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Curbing the Growth of Stock Trading? Order-to-Trade Ratios and Financial Transaction Taxes

Listed author(s):
  • Gunther Capelle-Blancard

The growth of financial markets provokes regular debate, particularly in Europe, and in the aftermath of the global crisis a number of reforms have been proposed. In particular, two regulatory measures have been put forward: order-to-trade ratios and transaction taxes. This paper aims to quantify the impact of such initiatives. To do so, I consider market liquidity and volatility in the Italian Stock Exchange (Borsa Italiana) over the 2011-2013 period, which provides a unique opportunity for empirical assessment: first, a penalty for high order-to-trade ratios (OTR) was implemented in April 2012; second, a transaction tax on securities (STT) was introduced in March 2013 on Italian large and midcaps; third, this tax was extended to derivatives in September 2013 (FTT). No other country has gone so far in terms of financial market regulation. I identify causality via a difference-indifference approach (with German firms and Italian small caps, when appropriate, as control groups) and a regression discontinuity design. I find that neither the OTR nor the STT/FTT had a meaningful impact on market liquidity or volatility. There was however a substantial drop in OTC trading.

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File URL: ftp://ftp.unibocconi.it/pub/RePEc/baf/papers/cbafwp1506.pdf
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Paper provided by BAFFI CAREFIN, Centre for Applied Research on International Markets Banking Finance and Regulation, Universita' Bocconi, Milano, Italy in its series BAFFI CAREFIN Working Papers with number 1506.

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Length: 41 pages
Date of creation: 2014
Handle: RePEc:baf:cbafwp:cbafwp1506
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  1. Becchetti, L. & Ferrari, M. & Trenta, U., 2014. "The impact of the French Tobin tax," Journal of Financial Stability, Elsevier, vol. 15(C), pages 127-148.
  2. Parkinson, Michael, 1980. "The Extreme Value Method for Estimating the Variance of the Rate of Return," The Journal of Business, University of Chicago Press, vol. 53(1), pages 61-65, January.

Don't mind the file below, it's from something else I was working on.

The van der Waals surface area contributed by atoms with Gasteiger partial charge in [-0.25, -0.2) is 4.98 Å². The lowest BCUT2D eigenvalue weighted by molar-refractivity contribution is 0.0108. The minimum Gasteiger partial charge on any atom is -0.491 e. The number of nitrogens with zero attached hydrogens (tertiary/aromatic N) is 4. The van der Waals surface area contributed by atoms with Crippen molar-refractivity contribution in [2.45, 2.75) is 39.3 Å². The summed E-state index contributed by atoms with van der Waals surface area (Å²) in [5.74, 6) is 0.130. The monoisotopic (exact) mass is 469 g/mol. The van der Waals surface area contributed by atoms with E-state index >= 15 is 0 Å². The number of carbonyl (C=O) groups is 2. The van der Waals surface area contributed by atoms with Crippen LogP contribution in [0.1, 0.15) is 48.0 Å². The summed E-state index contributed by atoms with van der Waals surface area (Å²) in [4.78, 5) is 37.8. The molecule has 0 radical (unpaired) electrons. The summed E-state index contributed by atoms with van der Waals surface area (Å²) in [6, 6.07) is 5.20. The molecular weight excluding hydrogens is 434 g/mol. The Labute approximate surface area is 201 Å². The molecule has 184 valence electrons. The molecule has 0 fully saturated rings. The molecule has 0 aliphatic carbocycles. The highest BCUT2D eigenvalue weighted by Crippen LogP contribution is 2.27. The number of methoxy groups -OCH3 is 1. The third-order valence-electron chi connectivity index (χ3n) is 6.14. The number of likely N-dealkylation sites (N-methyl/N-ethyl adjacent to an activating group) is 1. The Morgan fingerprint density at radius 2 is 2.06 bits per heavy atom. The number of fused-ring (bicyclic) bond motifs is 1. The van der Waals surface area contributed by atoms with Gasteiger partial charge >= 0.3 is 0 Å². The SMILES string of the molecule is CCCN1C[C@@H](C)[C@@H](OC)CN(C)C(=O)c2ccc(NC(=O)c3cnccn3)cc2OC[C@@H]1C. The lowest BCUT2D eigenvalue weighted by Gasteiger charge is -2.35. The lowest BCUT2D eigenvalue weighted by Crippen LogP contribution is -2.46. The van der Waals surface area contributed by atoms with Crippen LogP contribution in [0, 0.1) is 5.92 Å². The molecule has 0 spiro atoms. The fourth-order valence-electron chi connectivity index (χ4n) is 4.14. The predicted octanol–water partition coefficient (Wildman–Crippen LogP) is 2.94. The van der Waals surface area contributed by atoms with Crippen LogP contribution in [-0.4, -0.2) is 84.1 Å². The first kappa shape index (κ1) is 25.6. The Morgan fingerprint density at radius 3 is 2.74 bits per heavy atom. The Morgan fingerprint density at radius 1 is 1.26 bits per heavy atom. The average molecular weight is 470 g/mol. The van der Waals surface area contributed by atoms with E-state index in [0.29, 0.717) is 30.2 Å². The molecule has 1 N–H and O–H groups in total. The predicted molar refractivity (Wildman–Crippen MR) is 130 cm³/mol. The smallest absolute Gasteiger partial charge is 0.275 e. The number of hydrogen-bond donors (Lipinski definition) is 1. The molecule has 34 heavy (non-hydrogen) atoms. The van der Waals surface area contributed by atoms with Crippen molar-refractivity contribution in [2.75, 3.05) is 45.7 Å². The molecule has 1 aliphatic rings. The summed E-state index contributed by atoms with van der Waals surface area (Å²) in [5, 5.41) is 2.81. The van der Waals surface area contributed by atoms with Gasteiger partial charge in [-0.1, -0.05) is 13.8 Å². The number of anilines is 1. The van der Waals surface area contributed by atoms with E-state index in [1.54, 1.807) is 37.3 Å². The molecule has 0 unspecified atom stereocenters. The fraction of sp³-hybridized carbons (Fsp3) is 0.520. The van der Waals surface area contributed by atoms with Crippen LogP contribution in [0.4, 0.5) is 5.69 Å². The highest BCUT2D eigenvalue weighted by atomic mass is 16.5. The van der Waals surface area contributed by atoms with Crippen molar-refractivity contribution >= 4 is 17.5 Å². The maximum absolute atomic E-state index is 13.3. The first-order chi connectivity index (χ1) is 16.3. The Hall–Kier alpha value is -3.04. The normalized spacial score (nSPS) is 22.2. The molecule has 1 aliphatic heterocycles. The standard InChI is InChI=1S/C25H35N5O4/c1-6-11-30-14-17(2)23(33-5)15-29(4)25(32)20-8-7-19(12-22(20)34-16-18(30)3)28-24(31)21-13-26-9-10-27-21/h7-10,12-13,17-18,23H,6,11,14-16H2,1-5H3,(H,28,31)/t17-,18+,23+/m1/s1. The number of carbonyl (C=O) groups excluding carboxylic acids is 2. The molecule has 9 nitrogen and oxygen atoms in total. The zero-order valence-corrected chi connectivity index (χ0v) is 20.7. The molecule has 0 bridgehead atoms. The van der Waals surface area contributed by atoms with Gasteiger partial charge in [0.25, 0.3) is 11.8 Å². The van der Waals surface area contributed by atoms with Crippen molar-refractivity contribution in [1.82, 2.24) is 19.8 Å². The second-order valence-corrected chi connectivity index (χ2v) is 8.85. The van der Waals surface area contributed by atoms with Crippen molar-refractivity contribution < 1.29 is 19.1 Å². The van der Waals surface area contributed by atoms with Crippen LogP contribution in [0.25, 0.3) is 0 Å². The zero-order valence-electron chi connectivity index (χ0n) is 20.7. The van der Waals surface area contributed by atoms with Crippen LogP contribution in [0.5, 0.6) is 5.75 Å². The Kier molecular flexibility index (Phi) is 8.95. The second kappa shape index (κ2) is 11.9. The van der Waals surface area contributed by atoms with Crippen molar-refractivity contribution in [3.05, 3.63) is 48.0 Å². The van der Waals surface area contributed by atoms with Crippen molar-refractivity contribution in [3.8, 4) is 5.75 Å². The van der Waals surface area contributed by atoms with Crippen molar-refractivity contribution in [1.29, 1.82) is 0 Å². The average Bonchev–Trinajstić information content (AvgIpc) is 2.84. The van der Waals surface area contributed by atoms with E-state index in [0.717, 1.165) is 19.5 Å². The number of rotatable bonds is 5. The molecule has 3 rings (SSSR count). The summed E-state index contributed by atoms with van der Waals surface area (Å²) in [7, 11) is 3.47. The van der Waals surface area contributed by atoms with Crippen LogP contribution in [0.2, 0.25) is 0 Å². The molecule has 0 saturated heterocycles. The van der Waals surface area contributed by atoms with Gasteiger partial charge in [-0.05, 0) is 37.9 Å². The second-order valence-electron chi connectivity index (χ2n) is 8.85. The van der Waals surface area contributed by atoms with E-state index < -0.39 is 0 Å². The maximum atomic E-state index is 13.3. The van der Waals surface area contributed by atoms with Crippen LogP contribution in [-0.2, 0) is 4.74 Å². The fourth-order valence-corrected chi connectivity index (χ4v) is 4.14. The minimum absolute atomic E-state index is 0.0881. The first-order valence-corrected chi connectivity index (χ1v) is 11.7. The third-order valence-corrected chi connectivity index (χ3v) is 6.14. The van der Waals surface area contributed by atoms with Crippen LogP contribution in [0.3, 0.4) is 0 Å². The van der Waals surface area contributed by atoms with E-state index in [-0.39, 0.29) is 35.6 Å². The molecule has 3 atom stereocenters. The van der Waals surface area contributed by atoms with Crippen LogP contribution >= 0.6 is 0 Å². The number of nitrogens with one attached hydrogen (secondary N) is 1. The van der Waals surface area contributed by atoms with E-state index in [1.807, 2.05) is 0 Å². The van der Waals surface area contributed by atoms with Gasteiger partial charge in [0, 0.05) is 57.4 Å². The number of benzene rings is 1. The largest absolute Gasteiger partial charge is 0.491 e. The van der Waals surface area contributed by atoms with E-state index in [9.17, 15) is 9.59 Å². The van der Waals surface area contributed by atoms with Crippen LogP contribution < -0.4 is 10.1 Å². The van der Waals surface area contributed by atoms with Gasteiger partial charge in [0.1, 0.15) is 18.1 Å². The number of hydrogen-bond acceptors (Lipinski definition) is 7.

3. Alexandros Gabrielsen & Massimiliano Marzo & Paolo Zagaglia, 2011. "Measuring market liquidity: An introductory survey," Papers 1112.6169, arXiv.org.
  4. Capelle-Blancard, Gunther & Havrylchyk, Olena, 2016. "The impact of the French securities transaction tax on market liquidity and volatility," International Review of Financial Analysis, Elsevier, vol. 47(C), pages 166-178.
  5. Friederich, Sylvain & Payne, Richard, 2015. "Order-to-trade ratios and market liquidity," Journal of Banking & Finance, Elsevier, vol. 50(C), pages 214-223.
  6. Umlauf, Steven R., 1993. "Transaction taxes and the behavior of the Swedish stock market," Journal of Financial Economics, Elsevier, vol. 33(2), pages 227-240, April.
  7. Pastor, Lubos & Stambaugh, Robert F., 2003. "Liquidity Risk and Expected Stock Returns," Journal of Political Economy, University of Chicago Press, vol. 111(3), pages 642-685, June.
  8. Michael W. Brandt & Francis X. Diebold, 2006. "A No-Arbitrage Approach to Range-Based Estimation of Return Covariances and Correlations," The Journal of Business, University of Chicago Press, vol. 79(1), pages 61-74, January.
  9. Robert Bloomfield & Maureen O'Hara & Gideon Saar, 2009. "How Noise Trading Affects Markets: An Experimental Analysis," Review of Financial Studies, Society for Financial Studies, vol. 22(6), pages 2275-2302, June.
  10. Amihud, Yakov, 2002. "Illiquidity and stock returns: cross-section and time-series effects," Journal of Financial Markets, Elsevier, vol. 5(1), pages 31-56, January.
  11. Tonny Lybek & Abdourahmane Sarr, 2002. "Measuring Liquidity in Financial Markets," IMF Working Papers 02/232, International Monetary Fund.
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